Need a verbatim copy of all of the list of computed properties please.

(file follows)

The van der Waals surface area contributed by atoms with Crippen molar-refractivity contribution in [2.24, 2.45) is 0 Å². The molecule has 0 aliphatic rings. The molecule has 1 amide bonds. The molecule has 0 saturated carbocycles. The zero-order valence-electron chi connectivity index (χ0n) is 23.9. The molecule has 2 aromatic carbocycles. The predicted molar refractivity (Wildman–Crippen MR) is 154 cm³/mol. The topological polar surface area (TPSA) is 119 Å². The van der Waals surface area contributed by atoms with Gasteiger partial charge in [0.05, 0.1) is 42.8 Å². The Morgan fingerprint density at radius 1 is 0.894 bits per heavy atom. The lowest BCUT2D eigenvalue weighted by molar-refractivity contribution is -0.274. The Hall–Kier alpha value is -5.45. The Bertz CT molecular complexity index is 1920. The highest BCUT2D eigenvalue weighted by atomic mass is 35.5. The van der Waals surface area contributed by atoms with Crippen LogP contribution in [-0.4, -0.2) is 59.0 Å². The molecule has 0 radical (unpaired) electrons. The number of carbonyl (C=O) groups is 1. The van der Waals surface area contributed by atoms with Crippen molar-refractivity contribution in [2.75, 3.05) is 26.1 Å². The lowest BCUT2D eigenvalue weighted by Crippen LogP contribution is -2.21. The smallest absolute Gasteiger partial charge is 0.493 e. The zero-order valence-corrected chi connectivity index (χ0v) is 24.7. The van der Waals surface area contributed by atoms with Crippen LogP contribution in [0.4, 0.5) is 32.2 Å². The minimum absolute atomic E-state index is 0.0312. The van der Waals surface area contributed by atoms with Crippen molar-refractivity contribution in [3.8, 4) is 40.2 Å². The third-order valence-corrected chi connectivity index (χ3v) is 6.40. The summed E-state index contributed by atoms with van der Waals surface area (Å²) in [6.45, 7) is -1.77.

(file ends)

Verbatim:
The van der Waals surface area contributed by atoms with Crippen molar-refractivity contribution in [2.24, 2.45) is 0 Å². The molecule has 0 aliphatic rings. The molecule has 1 amide bonds. The molecule has 0 saturated carbocycles. The zero-order valence-electron chi connectivity index (χ0n) is 23.9. The molecule has 2 aromatic carbocycles. The predicted molar refractivity (Wildman–Crippen MR) is 154 cm³/mol. The topological polar surface area (TPSA) is 119 Å². The van der Waals surface area contributed by atoms with Gasteiger partial charge in [0.05, 0.1) is 42.8 Å². The Morgan fingerprint density at radius 1 is 0.894 bits per heavy atom. The lowest BCUT2D eigenvalue weighted by molar-refractivity contribution is -0.274. The Hall–Kier alpha value is -5.45. The Bertz CT molecular complexity index is 1920. The highest BCUT2D eigenvalue weighted by atomic mass is 35.5. The van der Waals surface area contributed by atoms with Crippen LogP contribution in [-0.4, -0.2) is 59.0 Å². The molecule has 0 radical (unpaired) electrons. The number of carbonyl (C=O) groups is 1. The van der Waals surface area contributed by atoms with Crippen molar-refractivity contribution in [2.75, 3.05) is 26.1 Å². The lowest BCUT2D eigenvalue weighted by Crippen LogP contribution is -2.21. The smallest absolute Gasteiger partial charge is 0.493 e. The zero-order valence-corrected chi connectivity index (χ0v) is 24.7. The van der Waals surface area contributed by atoms with Crippen LogP contribution in [0.4, 0.5) is 32.2 Å². The minimum absolute atomic E-state index is 0.0312. The van der Waals surface area contributed by atoms with Crippen molar-refractivity contribution in [3.8, 4) is 40.2 Å². The third-order valence-corrected chi connectivity index (χ3v) is 6.40. The summed E-state index contributed by atoms with van der Waals surface area (Å²) in [6.45, 7) is -1.77.